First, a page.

For the record, a friend who usually likes these sorts of things but usually expects them to be on at 9pm on Sundays also missed it. Somehow the 30-minute episodes worked for Bleak House but didn’t here. I’ve checked and Bleak House was scheduled in exactly the same way as Little Dorrit – in twice weekly half-hours. Why didn’t it work this time? Tess, on the other hand, on Sunday nights at 9pm worked.

The ratings for Little Dorrit suggest I’m right (2.5m and 10% of the audience on Wednesday 3 December, which is terrible for BBC 1 in primetime and was immeasurably improved by being replaced on Thursday 4 Dec by the Panorama special on Shannon Matthews which got 5.6m viewers).

Eddie Marsan was brilliant with his prosthetic hair lip and nasal snorting tick. I never quite got Clare Foy (Amy Dorrit) as the unacknowledged beauty (that fringe!) and her head was far too small to be next to Matthew MacFadyen’s (spelt correctly) in the closing scenes. That shouldn’t be a criticism, but it is. Casting is half the battle in costume drama.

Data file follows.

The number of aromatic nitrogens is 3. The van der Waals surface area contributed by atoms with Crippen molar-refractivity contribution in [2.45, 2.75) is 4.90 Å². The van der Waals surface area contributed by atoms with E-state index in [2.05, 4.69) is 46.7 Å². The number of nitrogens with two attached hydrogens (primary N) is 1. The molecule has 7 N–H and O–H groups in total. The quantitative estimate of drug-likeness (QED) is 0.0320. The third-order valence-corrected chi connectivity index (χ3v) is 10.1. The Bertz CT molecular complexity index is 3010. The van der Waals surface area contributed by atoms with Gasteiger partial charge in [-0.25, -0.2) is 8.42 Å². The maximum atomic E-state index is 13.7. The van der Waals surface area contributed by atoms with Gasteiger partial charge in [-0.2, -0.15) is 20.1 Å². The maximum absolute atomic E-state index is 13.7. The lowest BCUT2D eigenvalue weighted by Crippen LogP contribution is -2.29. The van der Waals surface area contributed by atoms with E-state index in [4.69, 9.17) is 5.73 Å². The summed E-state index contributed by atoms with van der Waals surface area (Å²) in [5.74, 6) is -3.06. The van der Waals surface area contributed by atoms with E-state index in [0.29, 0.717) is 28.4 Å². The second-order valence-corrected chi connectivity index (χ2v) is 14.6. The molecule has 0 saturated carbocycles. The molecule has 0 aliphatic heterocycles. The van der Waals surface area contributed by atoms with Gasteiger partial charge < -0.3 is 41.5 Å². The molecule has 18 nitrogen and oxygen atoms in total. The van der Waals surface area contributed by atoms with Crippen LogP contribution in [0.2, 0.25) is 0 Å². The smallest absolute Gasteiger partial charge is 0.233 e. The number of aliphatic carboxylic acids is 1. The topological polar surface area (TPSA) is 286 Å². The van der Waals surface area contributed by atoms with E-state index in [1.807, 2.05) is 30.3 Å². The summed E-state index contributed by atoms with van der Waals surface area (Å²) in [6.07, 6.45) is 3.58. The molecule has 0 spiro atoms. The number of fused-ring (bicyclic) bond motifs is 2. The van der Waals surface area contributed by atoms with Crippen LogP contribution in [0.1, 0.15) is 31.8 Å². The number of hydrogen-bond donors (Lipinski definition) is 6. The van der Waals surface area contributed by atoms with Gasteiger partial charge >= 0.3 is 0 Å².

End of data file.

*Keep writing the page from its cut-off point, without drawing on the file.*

Effects, scenery, costume and make-up constitute the rest of the battle and here again Little Dorrit was inferior to the multi craft award-winning Bleak House. The disintegrating house of Clennam shop always looked like a bit of bad panto scenery and its eventual collapse appeared to involve more explosives than death-watch beetles. Whereas Johnny Vegas’ bottle shop in Bleak House (above) was all gin-soaked atmos and his spontaneous combustion as Krook was a joy to watch.

Perhaps Bleak House was just too good for imitation a mere three years on.

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Update on life and some TV stuff

BBC 1's Little Dorrit

Conscious as I am of wanting to update my pet blog, I am constantly being sucked into the time vortex that is eBay. Christ, it’s time-consuming. All I’m trying to do is sell a few children’s coats and some (admittedly over-priced) china (which is complicated – there’s emotional baggage to get rid of too, but I can’t find an eBay category for that).

So I take the briefest of breaks from obsessively answering badly typed questions from potential buyers in Germany and Sweden (no, I do not want to post things to Europe) to let you know that I am finally ‘into’ Little Dorrit, although I feel I’ve missed an episode and am still not sure what the French guy is doing. Perhaps that’s the point.